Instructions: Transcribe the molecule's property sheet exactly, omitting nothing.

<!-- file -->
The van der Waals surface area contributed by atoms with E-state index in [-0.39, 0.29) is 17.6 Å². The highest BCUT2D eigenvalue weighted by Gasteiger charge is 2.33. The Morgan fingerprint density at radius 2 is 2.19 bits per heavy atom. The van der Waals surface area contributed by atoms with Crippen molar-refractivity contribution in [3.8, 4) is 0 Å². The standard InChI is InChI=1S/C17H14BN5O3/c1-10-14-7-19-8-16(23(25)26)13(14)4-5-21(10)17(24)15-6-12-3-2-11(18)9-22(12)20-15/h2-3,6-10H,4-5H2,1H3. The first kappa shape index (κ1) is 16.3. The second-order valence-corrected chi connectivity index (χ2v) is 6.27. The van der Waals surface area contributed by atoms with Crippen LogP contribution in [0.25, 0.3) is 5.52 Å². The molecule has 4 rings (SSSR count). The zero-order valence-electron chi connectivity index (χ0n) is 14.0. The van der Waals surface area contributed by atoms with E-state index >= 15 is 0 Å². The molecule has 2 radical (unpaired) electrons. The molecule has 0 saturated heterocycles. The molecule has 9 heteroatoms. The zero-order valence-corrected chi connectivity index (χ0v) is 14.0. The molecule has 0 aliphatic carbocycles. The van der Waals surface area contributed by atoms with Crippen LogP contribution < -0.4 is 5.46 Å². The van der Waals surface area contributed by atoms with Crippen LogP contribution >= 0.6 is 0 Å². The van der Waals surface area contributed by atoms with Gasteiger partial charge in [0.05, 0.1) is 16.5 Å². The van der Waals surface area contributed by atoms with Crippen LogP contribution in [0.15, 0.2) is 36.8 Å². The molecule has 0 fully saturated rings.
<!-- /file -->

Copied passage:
The van der Waals surface area contributed by atoms with E-state index in [-0.39, 0.29) is 17.6 Å². The highest BCUT2D eigenvalue weighted by Gasteiger charge is 2.33. The Morgan fingerprint density at radius 2 is 2.19 bits per heavy atom. The van der Waals surface area contributed by atoms with Crippen molar-refractivity contribution in [3.8, 4) is 0 Å². The standard InChI is InChI=1S/C17H14BN5O3/c1-10-14-7-19-8-16(23(25)26)13(14)4-5-21(10)17(24)15-6-12-3-2-11(18)9-22(12)20-15/h2-3,6-10H,4-5H2,1H3. The first kappa shape index (κ1) is 16.3. The second-order valence-corrected chi connectivity index (χ2v) is 6.27. The van der Waals surface area contributed by atoms with Crippen LogP contribution in [0.25, 0.3) is 5.52 Å². The molecule has 4 rings (SSSR count). The zero-order valence-electron chi connectivity index (χ0n) is 14.0. The van der Waals surface area contributed by atoms with E-state index >= 15 is 0 Å². The molecule has 2 radical (unpaired) electrons. The molecule has 0 saturated heterocycles. The molecule has 9 heteroatoms. The zero-order valence-corrected chi connectivity index (χ0v) is 14.0. The molecule has 0 aliphatic carbocycles. The van der Waals surface area contributed by atoms with Crippen LogP contribution < -0.4 is 5.46 Å². The van der Waals surface area contributed by atoms with Crippen LogP contribution >= 0.6 is 0 Å². The van der Waals surface area contributed by atoms with Gasteiger partial charge in [0.05, 0.1) is 16.5 Å². The van der Waals surface area contributed by atoms with Crippen LogP contribution in [0.15, 0.2) is 36.8 Å². The molecule has 0 fully saturated rings.